That’s the title of an article by Andrew Phelps in the Nieman Journalism Lab blog. More info in the article:
It took 18 days for Egyptian protesters to topple Hosni Mubarak’s 30-year regime; it took about 10 days for the editors at Foreign Policy to publish a 70,000-word ebook about the revolution.
“Revolution in the Arab World” is FP’s second attempt at a new publishing model — call it the medium form — to quickly repackage its own reporting and charge for it (in this case, $4.99). The stories inside are already on the web, free, but the magazine hopes readers are willing to pay for the context of a compilation and the convenience of a single download.
It’s about “putting this smart journalism in front of people outside the very, very fast web cycle — but while it still matters to readers,” said Susan Glasser, Foreign Policy’s editor in chief. The medium form, more comprehensive than a story but less so than a traditional book, is a fast and inexpensive way to satiate readers who demand information right now.
One thousand copies of “Revolution” sold in the first 10 days, Glasser said.
Foreign Policy is one of a number of news organizations experimenting with journalism-as-ebook. The New York Times recently published an ebook of reporting on the WikiLeaks story for $5.99, and we’ve written about ProPublica publishing Sebastian Rotella’s 13,000-word piece on the Mumbai terror attacks as a 99-cent Kindle Single, Amazon’s new format for inexpensive, 30- to 90-page stories. That ebook sold 3,500 copies in about a month.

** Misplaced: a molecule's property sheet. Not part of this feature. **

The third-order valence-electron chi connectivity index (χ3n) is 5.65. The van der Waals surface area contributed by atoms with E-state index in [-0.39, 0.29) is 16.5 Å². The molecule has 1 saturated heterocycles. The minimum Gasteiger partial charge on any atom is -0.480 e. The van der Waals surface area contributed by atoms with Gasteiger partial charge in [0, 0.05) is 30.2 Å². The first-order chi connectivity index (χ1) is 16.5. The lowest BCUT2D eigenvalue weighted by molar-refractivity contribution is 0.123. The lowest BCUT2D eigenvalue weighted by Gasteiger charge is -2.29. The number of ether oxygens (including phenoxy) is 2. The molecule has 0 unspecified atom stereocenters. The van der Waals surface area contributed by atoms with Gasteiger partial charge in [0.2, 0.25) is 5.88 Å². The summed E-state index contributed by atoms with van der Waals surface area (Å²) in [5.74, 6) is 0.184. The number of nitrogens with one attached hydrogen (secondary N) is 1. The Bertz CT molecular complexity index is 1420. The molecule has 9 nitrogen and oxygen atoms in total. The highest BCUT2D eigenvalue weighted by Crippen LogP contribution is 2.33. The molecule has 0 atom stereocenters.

For “Revolution,” the FP editors reviewed a year of their own reporting and selected about four dozen stories they deemed to have lasting insight and value. They decided on a structure of six chapters, opening with a January 2010 piece from Issandr El Amrani that presciently describes Egypt as a “ticking time bomb.” The pieces were updated, lightly edited for clarity and dressed up with introductions from the editors.
Glasser views this midform journalism as a low-impact experiment; the pricing was chosen because Glasser said, as an iPad owners, it just felt right. “Listen, we’re testing it out. We don’t know. We’re a small organization trying to figure out the business,” she said. Foreign Policy employs 30 people.